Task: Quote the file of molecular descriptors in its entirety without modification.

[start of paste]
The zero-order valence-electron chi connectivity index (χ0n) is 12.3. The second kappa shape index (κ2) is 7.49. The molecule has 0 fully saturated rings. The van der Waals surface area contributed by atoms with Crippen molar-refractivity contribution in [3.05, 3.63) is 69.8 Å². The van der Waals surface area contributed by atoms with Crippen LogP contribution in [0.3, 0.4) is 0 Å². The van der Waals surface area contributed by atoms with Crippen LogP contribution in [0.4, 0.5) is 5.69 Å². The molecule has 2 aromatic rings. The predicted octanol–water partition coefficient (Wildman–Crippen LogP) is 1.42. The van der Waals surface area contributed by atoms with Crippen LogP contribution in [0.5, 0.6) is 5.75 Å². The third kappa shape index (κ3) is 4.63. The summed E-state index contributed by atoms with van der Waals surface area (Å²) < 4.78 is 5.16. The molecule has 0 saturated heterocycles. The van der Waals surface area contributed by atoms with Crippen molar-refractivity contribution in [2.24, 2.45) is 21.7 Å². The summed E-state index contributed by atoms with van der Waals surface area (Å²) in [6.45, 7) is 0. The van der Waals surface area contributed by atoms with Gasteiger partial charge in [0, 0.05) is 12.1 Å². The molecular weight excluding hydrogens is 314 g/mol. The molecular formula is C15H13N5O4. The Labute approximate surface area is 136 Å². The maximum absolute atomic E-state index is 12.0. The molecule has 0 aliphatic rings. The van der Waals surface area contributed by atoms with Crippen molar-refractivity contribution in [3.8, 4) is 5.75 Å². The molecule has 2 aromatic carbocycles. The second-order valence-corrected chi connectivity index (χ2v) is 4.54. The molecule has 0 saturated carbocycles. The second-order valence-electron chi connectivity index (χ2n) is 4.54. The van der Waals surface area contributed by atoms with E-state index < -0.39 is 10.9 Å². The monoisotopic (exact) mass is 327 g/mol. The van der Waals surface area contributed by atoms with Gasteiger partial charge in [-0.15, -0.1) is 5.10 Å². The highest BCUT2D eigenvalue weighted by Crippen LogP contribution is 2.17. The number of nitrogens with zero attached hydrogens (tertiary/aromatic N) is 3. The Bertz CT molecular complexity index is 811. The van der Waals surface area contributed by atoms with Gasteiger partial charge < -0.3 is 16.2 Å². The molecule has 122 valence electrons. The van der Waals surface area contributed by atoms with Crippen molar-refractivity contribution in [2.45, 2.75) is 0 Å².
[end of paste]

The zero-order valence-electron chi connectivity index (χ0n) is 12.3. The second kappa shape index (κ2) is 7.49. The molecule has 0 fully saturated rings. The van der Waals surface area contributed by atoms with Crippen molar-refractivity contribution in [3.05, 3.63) is 69.8 Å². The van der Waals surface area contributed by atoms with Crippen LogP contribution in [0.3, 0.4) is 0 Å². The van der Waals surface area contributed by atoms with Crippen LogP contribution in [0.4, 0.5) is 5.69 Å². The molecule has 2 aromatic rings. The predicted octanol–water partition coefficient (Wildman–Crippen LogP) is 1.42. The van der Waals surface area contributed by atoms with Crippen LogP contribution in [0.5, 0.6) is 5.75 Å². The third kappa shape index (κ3) is 4.63. The summed E-state index contributed by atoms with van der Waals surface area (Å²) < 4.78 is 5.16. The molecule has 0 saturated heterocycles. The van der Waals surface area contributed by atoms with Crippen molar-refractivity contribution in [2.24, 2.45) is 21.7 Å². The summed E-state index contributed by atoms with van der Waals surface area (Å²) in [6.45, 7) is 0. The van der Waals surface area contributed by atoms with Gasteiger partial charge in [0, 0.05) is 12.1 Å². The molecular weight excluding hydrogens is 314 g/mol. The molecular formula is C15H13N5O4. The Labute approximate surface area is 136 Å². The maximum absolute atomic E-state index is 12.0. The molecule has 0 aliphatic rings. The van der Waals surface area contributed by atoms with Crippen molar-refractivity contribution in [3.8, 4) is 5.75 Å². The molecule has 2 aromatic carbocycles. The second-order valence-corrected chi connectivity index (χ2v) is 4.54. The molecule has 0 saturated carbocycles. The second-order valence-electron chi connectivity index (χ2n) is 4.54. The van der Waals surface area contributed by atoms with E-state index < -0.39 is 10.9 Å². The monoisotopic (exact) mass is 327 g/mol. The van der Waals surface area contributed by atoms with Gasteiger partial charge in [-0.15, -0.1) is 5.10 Å². The highest BCUT2D eigenvalue weighted by Crippen LogP contribution is 2.17. The number of nitrogens with zero attached hydrogens (tertiary/aromatic N) is 3. The Bertz CT molecular complexity index is 811. The van der Waals surface area contributed by atoms with Gasteiger partial charge < -0.3 is 16.2 Å². The molecule has 122 valence electrons. The van der Waals surface area contributed by atoms with Crippen molar-refractivity contribution in [2.45, 2.75) is 0 Å².